The Civil Rights Act was passed forty-three years ago. The feminist movement was more or less officially launched about forty years ago. And yet today in the Democrat Party there are serious voices complaining of racism and sexism among Democrat voters (and, presumably, among the American people.) How many "civil rights" leaders talk as if racism is an immutable, eternal characteristic of American society? How many feminist leaders talk as if sexism is an immutable, eternal characteristic of American society?
The mere passage of years, the mere enactment of statutes or adoption of polices, the decades long public relations campaign against bigotry -- none of this can be allowed to make a difference.
Why? Because the sins of America are a religious article of faith to self-appointed black leaders and to self-appointed representatives of the female sex. And it is crucial that the sin is not racism or sexism, but specifically American (or, perhaps, Western) racism and sexism. There is a reason why black leaders long ignored the genocide in Sudan, in which whites were enslaving and murdering blacks: the whites in question were not American. There is a reason why feminist yawned when told about honor murders, female circumcision and the imprisonment of rape victims: the men in question were not American. The catechism of the Left is that America is evil.
Actually, America has been very good to women. Men and women are different, and every human society has reacted to those differences in some fashion. No society provided equivalent rights to men and women. Whether that meant that women were treated unfairly is a matter of judgment. Women in America have never been subject to a wartime draft. The first labor laws protected the health of women and children. Currently federal laws affirmatively discriminate in favor of women. The Violence Against Women Act, for example, only provides funds for violence against women, not violence against men. The Child Support Enforcement Program does not enforce family law orders, but only family law orders related to support -- and the vast majority of custodial parents are women. Title IX requires that women sports in college receive funding far out of proportion to actual interest in those sports.
None of this is necessarily bad, but it is certainly evidence that the unequal legal status of men and women often discriminates against men, not women. That should lead a sensible person to determine that the different treatment of men and women in society is not bigoted sexism, but rather a serious attempt to be fair to classes of Americans who have basic and natural differences.
The record of American on racism and ethnic discrimination is different. Blacks, undoubtedly, have faced hateful bigotry on account of their race. The enslavement of Africans was a sin, and it was recognized as a sin while it was happening by many American leaders. The foundation of Liberia under President Monroe was an early attempt to rectify that wrong. The carnage decades later in the Civil War was a more desperate attempt to rectify that wrong. The history of black Americans for a century after the Civil War was largely a battle between whites who wanted to elevate the black man and whites who wanted to degrade the black man. Ultimately the former won.
Blacks were not the only Americans who faced discrimination because of their race. Even Europeans -- Germans, Irish, Jews, Poles and Italians (among others) -- all went through a cycle of disdain and yet all rose above that and assumed a full measure of the American Dream. More significantly, Chinese, Japanese, Vietnamese and Koreans have all come to America with oral and written languages completely alien to English, with no common theological or philosophical system, and with a physical appearance that made them as distinct as black Americans. These Asian-Americans faced racism, but they rose above it -- and without much in the way of civil rights laws, affirmative action programs or similar government advocacy. In fact, Asian students, themselves once the victims of racism, are made to stand aside in some state college systems for less-qualified other minorities.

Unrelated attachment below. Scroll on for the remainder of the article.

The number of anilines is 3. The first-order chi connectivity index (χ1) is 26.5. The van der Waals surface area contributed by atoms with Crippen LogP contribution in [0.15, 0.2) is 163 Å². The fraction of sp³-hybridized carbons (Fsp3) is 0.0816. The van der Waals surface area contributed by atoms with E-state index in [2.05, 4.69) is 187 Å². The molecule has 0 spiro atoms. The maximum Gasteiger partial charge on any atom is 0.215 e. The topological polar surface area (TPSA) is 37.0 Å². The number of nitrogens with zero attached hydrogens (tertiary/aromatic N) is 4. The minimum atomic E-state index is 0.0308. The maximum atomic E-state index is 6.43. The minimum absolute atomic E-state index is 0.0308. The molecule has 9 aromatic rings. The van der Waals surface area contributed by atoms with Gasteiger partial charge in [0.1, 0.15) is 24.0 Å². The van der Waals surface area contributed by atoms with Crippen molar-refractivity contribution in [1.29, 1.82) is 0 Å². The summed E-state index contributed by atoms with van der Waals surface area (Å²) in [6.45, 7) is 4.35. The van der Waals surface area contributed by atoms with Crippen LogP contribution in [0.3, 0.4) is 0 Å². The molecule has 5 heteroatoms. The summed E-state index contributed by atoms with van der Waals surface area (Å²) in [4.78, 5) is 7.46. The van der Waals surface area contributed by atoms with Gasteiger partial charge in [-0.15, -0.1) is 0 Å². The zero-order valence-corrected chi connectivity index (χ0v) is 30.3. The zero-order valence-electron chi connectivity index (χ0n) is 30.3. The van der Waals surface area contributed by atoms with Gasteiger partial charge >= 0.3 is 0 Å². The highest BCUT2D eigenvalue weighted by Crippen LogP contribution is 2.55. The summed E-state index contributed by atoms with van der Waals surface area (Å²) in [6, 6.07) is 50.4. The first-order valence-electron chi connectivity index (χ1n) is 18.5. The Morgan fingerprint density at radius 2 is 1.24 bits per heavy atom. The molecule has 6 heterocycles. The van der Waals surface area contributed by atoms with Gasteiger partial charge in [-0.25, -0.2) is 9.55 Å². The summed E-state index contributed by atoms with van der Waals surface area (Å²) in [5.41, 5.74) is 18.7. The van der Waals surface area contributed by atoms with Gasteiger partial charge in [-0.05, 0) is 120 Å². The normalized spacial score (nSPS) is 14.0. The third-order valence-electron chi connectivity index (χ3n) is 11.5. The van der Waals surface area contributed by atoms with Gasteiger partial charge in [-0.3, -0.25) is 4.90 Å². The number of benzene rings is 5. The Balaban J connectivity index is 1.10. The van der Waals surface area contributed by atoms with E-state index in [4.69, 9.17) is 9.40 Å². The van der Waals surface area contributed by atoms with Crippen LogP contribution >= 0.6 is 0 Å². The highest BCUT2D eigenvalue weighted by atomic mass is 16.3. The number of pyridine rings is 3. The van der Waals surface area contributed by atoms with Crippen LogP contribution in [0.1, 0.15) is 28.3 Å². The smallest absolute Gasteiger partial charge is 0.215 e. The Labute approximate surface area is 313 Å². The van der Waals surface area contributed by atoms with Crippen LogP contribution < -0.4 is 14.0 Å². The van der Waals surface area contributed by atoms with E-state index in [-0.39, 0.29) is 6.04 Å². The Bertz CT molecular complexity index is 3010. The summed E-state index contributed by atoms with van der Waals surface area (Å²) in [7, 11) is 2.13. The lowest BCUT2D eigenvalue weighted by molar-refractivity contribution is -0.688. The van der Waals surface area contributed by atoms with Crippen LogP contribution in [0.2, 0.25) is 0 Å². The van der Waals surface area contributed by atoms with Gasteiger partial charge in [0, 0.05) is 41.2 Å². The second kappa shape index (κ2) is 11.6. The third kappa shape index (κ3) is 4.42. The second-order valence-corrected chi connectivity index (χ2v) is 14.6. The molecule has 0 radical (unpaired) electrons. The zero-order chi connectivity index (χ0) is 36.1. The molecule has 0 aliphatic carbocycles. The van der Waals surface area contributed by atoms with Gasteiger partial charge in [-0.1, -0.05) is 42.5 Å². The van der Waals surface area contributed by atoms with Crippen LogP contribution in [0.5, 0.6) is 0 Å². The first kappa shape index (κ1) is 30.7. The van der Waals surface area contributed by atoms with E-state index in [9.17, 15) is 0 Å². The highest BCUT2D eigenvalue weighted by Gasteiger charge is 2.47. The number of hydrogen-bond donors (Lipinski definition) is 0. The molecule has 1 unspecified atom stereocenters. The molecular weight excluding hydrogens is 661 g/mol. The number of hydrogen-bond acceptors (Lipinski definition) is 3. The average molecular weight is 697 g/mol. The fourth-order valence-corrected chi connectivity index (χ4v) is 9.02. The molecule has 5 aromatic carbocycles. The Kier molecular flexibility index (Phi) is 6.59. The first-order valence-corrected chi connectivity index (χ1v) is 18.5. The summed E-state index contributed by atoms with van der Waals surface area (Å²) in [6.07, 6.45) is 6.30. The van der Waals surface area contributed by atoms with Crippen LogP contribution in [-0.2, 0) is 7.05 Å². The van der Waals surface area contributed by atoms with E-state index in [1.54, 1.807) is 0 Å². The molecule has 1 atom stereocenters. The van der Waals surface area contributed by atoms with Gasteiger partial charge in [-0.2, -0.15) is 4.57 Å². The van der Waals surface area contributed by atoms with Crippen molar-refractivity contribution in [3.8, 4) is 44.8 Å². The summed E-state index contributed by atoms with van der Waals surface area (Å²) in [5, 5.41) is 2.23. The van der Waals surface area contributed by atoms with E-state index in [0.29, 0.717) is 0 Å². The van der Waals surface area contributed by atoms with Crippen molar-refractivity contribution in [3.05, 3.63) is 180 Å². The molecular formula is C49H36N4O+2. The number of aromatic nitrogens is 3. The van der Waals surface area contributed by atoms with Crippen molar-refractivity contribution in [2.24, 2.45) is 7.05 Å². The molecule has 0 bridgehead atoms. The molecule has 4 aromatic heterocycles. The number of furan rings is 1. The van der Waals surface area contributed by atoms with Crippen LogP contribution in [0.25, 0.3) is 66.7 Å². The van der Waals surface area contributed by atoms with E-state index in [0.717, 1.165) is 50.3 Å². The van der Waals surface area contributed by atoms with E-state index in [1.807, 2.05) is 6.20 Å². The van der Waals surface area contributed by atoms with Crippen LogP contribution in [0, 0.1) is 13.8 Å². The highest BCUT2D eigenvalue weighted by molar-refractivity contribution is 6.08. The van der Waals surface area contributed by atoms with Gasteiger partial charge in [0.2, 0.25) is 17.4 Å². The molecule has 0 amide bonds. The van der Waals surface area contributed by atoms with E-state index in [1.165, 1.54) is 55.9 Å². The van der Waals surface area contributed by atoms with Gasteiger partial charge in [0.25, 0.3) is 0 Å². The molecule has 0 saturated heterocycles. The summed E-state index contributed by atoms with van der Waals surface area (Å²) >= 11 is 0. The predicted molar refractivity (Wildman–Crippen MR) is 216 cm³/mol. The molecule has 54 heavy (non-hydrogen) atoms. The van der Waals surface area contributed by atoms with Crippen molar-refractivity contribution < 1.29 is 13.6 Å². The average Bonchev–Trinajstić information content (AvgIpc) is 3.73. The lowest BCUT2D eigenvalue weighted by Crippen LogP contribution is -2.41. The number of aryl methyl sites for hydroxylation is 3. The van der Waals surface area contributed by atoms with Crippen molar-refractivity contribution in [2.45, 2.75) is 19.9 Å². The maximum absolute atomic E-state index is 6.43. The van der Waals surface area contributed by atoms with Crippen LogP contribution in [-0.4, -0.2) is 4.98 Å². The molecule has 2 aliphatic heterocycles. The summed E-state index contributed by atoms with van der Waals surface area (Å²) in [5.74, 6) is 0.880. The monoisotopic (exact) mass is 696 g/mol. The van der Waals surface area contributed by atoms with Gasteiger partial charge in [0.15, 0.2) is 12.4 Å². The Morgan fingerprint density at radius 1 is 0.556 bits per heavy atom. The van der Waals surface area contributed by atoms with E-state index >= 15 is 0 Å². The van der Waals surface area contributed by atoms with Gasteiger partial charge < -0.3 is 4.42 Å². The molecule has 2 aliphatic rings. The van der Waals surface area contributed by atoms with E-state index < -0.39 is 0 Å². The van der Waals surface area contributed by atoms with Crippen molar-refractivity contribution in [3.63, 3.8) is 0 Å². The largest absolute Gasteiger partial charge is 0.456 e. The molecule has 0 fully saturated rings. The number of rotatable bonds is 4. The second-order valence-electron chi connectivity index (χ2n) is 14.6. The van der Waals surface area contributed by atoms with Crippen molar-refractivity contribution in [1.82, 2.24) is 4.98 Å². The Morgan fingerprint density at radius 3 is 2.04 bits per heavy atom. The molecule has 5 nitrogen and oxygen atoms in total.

The words of Emma Lazarus "Give me your tired, your poor, your huddle masses yearning to breath free" are true about America: victims of bigotry throughout the last two centuries have flocked to America precisely because it was a global haven for those who were persecuted and despised, denied equality and fair treatment. These people sought America. These people, emphatically, never damned America.
This is not a defense of racism, but rather an observation that racism has proven very easy to transcend in America, when a group adopts American values or when a group adheres to its own values of work, family, study and thrift. This formula has worked well with all different colors of Americans, including many black Americans.
The outspokenness of civil rights leaders and feminists -- indeed, the outrageousness of their comments -- is the best evidence that racism against blacks and misogyny are very weak in America. If we lived in the land and time of the Taliban, feminists would be silent and shuddering. If we lived in the land and time of Jim Crow, then blacks would be overly polite and subservient. Thank goodness we do not.
Hating America is a religion with radical feminists and militant blacks. It is a very bad religion. It is a religion immune to any cure. It is a religion founded upon lies. It is, in fact, more like a sick cult than any religion that normal Americans might follow. The greatness and goodness of America, as has so often been the case, is well defined by its mortal enemies.